In TL v ML (ancillary relief: claim against assets of extended family) [2005] EWHC 2860 (Fam), [2006] 1 FLR 1263, Nicholas Mostyn QC (as he then was) stated that the ownership dispute should be heard as a preliminary issue before the FDR. This helps to ensure that a meaningful FDR can take place. However, inevitably this will lead to delay, and will not always be appropriate. In Shield v Shield [2014] EWHC 23, [2014] 2 FLR 1422, Nicholas Francis QC (as he then was) suggested that in some cases it may be more cost effective to deal with the issue only if the matter does not settle at the FDR.

In Fisher Meredith v JH and PH (Financial Remedy: Appeal: Wasted Costs) [2012] EWHC 408, [2012] 2 FLR 536, Mostyn J identified a distinction between cases where the applicant asserts that a property held in the name of a third party is the property of the respondent, and cases where the respondent argues that a property to which he or she has legal title is beneficially owned by a third party. In the former, the full TL v ML procedure should be followed, as only by resolving the issue prior to the FDR can the computation of the assets be carried out and an effective FDR take place. In the latter, at the FDR the court can express a preliminary view on the ownership of the asset in question on the basis of the evidence thus far, and an effective FDR can take place.

The costs consequences

The no order for costs principle in FPR, r 28.3 does not apply as between the spouse seeking the joinder of the third party and third party who has been joined. Under FPR, r 28.2(1), the general rule under CPR, r 44.2(2) (that costs follow the event) is also not applied in family proceedings. The court therefore begins with a ‘clean sheet’, and the court can make such order as to costs as it thinks just (FPR, r 28.1).

However, as Wilson LJ observed in Baker v Rowe [2009] EWCA Civ 1162, [2010] 1 FLR 761:

"[25] . . . Even where the judge starts with a clean sheet, the fact that one party has been unsuccessful, and must therefore usually be regarded as responsible for the generation of the successful party’s costs, will often properly count as the decisive factor in the exercise of the judge’s discretion."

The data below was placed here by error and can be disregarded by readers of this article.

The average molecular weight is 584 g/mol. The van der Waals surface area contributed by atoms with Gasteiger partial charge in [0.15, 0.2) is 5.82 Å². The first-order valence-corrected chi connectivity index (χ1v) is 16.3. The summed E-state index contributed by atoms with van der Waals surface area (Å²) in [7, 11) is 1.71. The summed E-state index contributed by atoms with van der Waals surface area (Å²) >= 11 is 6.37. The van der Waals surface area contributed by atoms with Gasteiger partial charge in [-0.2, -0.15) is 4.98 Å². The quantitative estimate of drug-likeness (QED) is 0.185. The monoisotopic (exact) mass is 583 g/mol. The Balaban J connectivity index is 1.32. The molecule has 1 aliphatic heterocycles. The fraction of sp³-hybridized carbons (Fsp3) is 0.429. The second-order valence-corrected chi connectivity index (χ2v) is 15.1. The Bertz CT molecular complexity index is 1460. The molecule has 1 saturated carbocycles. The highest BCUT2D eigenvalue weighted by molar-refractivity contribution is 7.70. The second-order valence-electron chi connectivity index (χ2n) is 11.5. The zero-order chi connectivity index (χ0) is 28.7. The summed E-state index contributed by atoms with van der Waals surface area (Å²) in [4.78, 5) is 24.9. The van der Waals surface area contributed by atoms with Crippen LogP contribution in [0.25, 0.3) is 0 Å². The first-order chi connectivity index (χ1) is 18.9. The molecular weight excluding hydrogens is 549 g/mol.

The party who sought the joinder of the third party must therefore bear in mind, that if the third party succeeds in proving his or her case, they may well be successful in claiming costs from the party who caused them to be joined. Calderbank offers can also be made, and will impact on the costs awards made.

To join or not?

Joining a third party will inevitably lead to an increase in costs and can also cause delay in the resolution of the proceedings. The approach that will be taken will depend on the facts, and whether the orders sought from the court are likely to need to be enforced against a third party. It is clear that whichever path is taken, the issue must be considered carefully at an early stage.

If you require further information about anything covered in this briefing, please contact Caroline Holley, or your usual contact at the firm on +44 (0)20 3375 7000.

This publication is a general summary of the law. It should not replace legal advice tailored to your specific circumstances.

© Farrer & Co LLP, December 2020